Some women (and doctors) may not realize that pelvic pain can be related to vein health.
For many women with pelvic pain, relief is hard to find.
How long the pain lasts, however, may give doctors a clue to its cause.
For premenopausal women whose pelvic pain lasts fewer than six months, the cause is often determined to be a ruptured ovarian cyst.
If the pain lasts longer than six months, it is classified as a chronic condition and is often harder to diagnose.
Diagnosing chronic pelvic pain
“There are many causes for pelvic pain, and some of them are related to the gynecologic organs,” said Dr. Stephen F. Daugherty, a vascular disease specialist and surgeon at the Vanderbilt Vascular Surgery Clarksville.
“A vein-related condition may be responsible for chronic pelvic pain in up to 30% of patients.”
Commonly, women with chronic pelvic pain are told they have endometriosis, a condition in which the cells lining the uterus escape through the fallopian tubes or bloodstream and implant in pelvic tissue.
This may not, however, always be the true source of the pain, Daugherty said.
“Everyone who has pain wants an answer as to why,” he said, adding that endometriosis is often blamed for pelvic pain when another cause cannot be easily determined.
“We can do ultrasounds and perform biopsies, which sometimes support the diagnosis of endometriosis. But in reality, a vein-related condition may be responsible for chronic pelvic pain in up to 30% of patients,” Daugherty said.
How vein compression can cause pelvic pain
The most common cause of vein-related (also called venous) pelvic pain results from compression of a vein that limits blood flow out of the pelvic region.
“Women who experience this type of pain over a period of months need to come in for an evaluation.”
While some women with this condition — known as pelvic venous disorder — may also have leg pain or swelling, others only experience an unexplained deep pelvic pain that can worsen with intercourse or exercise.
“When there is increased blood flow into the pelvis, such as during sex or exercise, the veins below the compressed veins stretch and cause pain. Women who experience this type of pain over a period of months need to come in for an evaluation,” Daugherty said.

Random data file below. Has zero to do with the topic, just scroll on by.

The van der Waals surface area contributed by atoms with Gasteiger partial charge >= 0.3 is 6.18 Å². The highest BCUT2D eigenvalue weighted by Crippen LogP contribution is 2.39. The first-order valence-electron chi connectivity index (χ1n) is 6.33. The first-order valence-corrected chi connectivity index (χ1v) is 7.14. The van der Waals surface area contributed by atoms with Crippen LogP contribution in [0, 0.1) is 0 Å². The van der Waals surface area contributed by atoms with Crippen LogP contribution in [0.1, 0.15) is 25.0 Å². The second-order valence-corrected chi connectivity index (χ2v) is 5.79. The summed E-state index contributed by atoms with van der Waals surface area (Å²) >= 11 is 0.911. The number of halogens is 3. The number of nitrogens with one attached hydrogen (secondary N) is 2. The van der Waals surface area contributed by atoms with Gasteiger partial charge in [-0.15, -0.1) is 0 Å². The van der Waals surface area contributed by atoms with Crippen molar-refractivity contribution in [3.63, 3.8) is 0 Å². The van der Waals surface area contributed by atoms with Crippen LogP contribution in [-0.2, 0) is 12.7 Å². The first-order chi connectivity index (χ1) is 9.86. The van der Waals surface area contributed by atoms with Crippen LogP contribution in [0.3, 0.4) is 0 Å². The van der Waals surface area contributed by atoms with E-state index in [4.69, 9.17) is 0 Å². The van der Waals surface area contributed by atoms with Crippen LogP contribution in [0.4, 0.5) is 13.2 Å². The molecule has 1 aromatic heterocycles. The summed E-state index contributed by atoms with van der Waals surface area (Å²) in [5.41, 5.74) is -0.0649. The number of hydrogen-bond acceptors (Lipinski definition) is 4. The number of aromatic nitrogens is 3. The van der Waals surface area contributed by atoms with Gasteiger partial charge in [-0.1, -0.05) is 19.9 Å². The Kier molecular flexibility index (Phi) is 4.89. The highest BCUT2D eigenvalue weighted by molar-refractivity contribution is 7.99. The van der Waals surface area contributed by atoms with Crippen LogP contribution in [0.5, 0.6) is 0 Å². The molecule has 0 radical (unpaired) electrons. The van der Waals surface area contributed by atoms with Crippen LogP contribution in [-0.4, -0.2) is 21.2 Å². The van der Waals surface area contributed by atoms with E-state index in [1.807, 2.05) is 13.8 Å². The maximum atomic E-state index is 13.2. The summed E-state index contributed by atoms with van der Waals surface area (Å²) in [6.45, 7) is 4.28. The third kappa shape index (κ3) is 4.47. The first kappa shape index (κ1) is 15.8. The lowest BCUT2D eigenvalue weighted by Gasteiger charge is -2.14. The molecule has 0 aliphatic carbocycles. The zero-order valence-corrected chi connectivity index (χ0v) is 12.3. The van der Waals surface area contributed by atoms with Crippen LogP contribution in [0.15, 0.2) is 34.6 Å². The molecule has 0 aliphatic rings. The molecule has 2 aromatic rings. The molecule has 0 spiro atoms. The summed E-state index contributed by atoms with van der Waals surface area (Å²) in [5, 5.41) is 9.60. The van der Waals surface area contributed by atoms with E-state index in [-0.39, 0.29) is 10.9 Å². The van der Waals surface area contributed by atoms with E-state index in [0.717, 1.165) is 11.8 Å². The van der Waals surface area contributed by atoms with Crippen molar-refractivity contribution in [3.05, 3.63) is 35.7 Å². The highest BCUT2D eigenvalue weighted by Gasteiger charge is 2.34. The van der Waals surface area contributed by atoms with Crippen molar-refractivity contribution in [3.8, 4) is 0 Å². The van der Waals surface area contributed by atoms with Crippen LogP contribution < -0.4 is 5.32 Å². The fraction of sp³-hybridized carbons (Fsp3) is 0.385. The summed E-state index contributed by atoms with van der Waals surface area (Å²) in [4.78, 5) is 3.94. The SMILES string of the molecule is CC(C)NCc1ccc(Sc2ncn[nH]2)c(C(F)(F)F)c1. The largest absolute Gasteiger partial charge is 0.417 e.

Diagnosing vein-related pelvic pain
Diagnosis of pelvic venous disorder requires a high-quality venous ultrasound of the pelvic veins.
“It takes a high-quality ultrasound and skilled technologists.”
These specialized ultrasound devices are only available at a small number of specialty pelvic pain centers across the country. They can pinpoint enlarged or narrowing veins and determine blood flow direction.
“It takes a high-quality ultrasound and skilled technologists to look at the veins across the abdominal wall and inside the vagina,” Daugherty said.
Treatment for pelvic venous disorder
Once a patient is diagnosed with pelvic venous disorder, treatment may involve inserting a stent into the vein to open the compressed vein and increase blood flow.
“The majority of patients have suffered for many years with no answer. After treatment of the pelvic venous disorder, their lives are radically changed.”
Some patients experience pain from enlarged varicose veins in the pelvis, which can be treated with embolization techniques to seal shut the varicose veins.
These procedures are performed in the office setting with light sedation and most patients go home about two hours after the procedure.
For many women, these outpatient procedures can be life-altering, Daugherty said.
“The majority of patients have suffered for many years with no answer. After treatment of the pelvic venous disorder, their lives are radically changed,” Daugherty said.
Spreading the word about vein-related chronic pelvic pain
While vascular specialists such as Daugherty are developing a better understanding of pelvic venous disorder, many gynecologists are still unaware of the condition.
“Helping women uncover the true cause of their chronic pelvic pain and receive successful treatment is what I’m most passionate about in medicine.”
“We are slowly educating more gynecologists across the country about this condition,” he said.
As part of that effort, in 2015 Daugherty published the world’s first-ever study demonstrating the use of stents to treat patients with pelvic pain caused by pelvic vein compression in the Journal of Vascular Surgery: Venous and Lymphatic Disorders.
“Helping women uncover the true cause of their chronic pelvic pain and receive successful treatment is what I’m most passionate about in medicine,” Daugherty said.